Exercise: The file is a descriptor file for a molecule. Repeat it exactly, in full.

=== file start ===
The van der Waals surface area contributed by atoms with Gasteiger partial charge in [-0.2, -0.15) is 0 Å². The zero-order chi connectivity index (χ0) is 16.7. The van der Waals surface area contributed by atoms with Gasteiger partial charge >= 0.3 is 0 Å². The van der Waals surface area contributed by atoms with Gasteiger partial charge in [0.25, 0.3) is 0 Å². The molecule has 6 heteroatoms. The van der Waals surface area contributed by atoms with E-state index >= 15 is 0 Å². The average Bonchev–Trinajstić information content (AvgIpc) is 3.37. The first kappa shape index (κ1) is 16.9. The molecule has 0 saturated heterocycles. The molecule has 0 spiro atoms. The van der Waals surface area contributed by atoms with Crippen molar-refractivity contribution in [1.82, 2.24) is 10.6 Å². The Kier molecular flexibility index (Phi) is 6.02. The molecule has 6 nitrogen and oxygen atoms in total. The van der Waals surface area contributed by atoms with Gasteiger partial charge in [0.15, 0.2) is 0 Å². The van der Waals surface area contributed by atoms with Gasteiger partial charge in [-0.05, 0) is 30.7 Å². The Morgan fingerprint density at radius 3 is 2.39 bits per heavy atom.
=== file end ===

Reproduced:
The van der Waals surface area contributed by atoms with Gasteiger partial charge in [-0.2, -0.15) is 0 Å². The zero-order chi connectivity index (χ0) is 16.7. The van der Waals surface area contributed by atoms with Gasteiger partial charge >= 0.3 is 0 Å². The van der Waals surface area contributed by atoms with Gasteiger partial charge in [0.25, 0.3) is 0 Å². The molecule has 6 heteroatoms. The van der Waals surface area contributed by atoms with E-state index >= 15 is 0 Å². The average Bonchev–Trinajstić information content (AvgIpc) is 3.37. The first kappa shape index (κ1) is 16.9. The molecule has 0 saturated heterocycles. The molecule has 0 spiro atoms. The van der Waals surface area contributed by atoms with Crippen molar-refractivity contribution in [1.82, 2.24) is 10.6 Å². The Kier molecular flexibility index (Phi) is 6.02. The molecule has 6 nitrogen and oxygen atoms in total. The van der Waals surface area contributed by atoms with Gasteiger partial charge in [0.15, 0.2) is 0 Å². The van der Waals surface area contributed by atoms with Gasteiger partial charge in [-0.05, 0) is 30.7 Å². The Morgan fingerprint density at radius 3 is 2.39 bits per heavy atom.